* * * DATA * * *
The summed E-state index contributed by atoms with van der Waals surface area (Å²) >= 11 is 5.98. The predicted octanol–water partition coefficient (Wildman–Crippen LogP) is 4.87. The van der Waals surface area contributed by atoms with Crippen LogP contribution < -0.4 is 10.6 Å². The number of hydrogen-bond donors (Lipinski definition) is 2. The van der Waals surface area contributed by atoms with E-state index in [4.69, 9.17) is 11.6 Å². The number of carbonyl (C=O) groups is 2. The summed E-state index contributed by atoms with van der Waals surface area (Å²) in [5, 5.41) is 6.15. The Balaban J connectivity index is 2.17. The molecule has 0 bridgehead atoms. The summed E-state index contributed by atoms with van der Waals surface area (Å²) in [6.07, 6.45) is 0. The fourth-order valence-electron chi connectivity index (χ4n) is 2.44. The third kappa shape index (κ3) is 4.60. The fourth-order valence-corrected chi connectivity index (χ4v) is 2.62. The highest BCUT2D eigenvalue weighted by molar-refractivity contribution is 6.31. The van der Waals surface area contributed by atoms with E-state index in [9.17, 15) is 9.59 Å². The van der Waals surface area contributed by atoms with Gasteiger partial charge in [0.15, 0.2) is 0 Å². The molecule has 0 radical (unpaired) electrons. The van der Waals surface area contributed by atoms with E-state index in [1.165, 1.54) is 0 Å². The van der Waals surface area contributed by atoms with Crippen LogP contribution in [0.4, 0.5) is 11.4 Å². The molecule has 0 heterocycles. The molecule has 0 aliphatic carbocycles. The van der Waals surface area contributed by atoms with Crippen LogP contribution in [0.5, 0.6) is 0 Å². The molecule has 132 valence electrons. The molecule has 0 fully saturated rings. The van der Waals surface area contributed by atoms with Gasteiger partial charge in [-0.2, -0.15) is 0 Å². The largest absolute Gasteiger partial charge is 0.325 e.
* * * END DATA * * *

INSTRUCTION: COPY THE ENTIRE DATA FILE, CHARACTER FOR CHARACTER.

The summed E-state index contributed by atoms with van der Waals surface area (Å²) >= 11 is 5.98. The predicted octanol–water partition coefficient (Wildman–Crippen LogP) is 4.87. The van der Waals surface area contributed by atoms with Crippen LogP contribution < -0.4 is 10.6 Å². The number of hydrogen-bond donors (Lipinski definition) is 2. The van der Waals surface area contributed by atoms with E-state index in [4.69, 9.17) is 11.6 Å². The number of carbonyl (C=O) groups is 2. The summed E-state index contributed by atoms with van der Waals surface area (Å²) in [5, 5.41) is 6.15. The Balaban J connectivity index is 2.17. The molecule has 0 bridgehead atoms. The summed E-state index contributed by atoms with van der Waals surface area (Å²) in [6.07, 6.45) is 0. The fourth-order valence-electron chi connectivity index (χ4n) is 2.44. The third kappa shape index (κ3) is 4.60. The fourth-order valence-corrected chi connectivity index (χ4v) is 2.62. The highest BCUT2D eigenvalue weighted by molar-refractivity contribution is 6.31. The van der Waals surface area contributed by atoms with E-state index in [9.17, 15) is 9.59 Å². The van der Waals surface area contributed by atoms with Gasteiger partial charge in [0.15, 0.2) is 0 Å². The molecule has 0 radical (unpaired) electrons. The van der Waals surface area contributed by atoms with E-state index in [1.165, 1.54) is 0 Å². The van der Waals surface area contributed by atoms with Crippen LogP contribution in [0.4, 0.5) is 11.4 Å². The molecule has 0 heterocycles. The molecule has 0 aliphatic carbocycles. The van der Waals surface area contributed by atoms with Crippen LogP contribution in [0.5, 0.6) is 0 Å². The molecule has 132 valence electrons. The molecule has 0 fully saturated rings. The van der Waals surface area contributed by atoms with Gasteiger partial charge in [-0.2, -0.15) is 0 Å². The largest absolute Gasteiger partial charge is 0.325 e.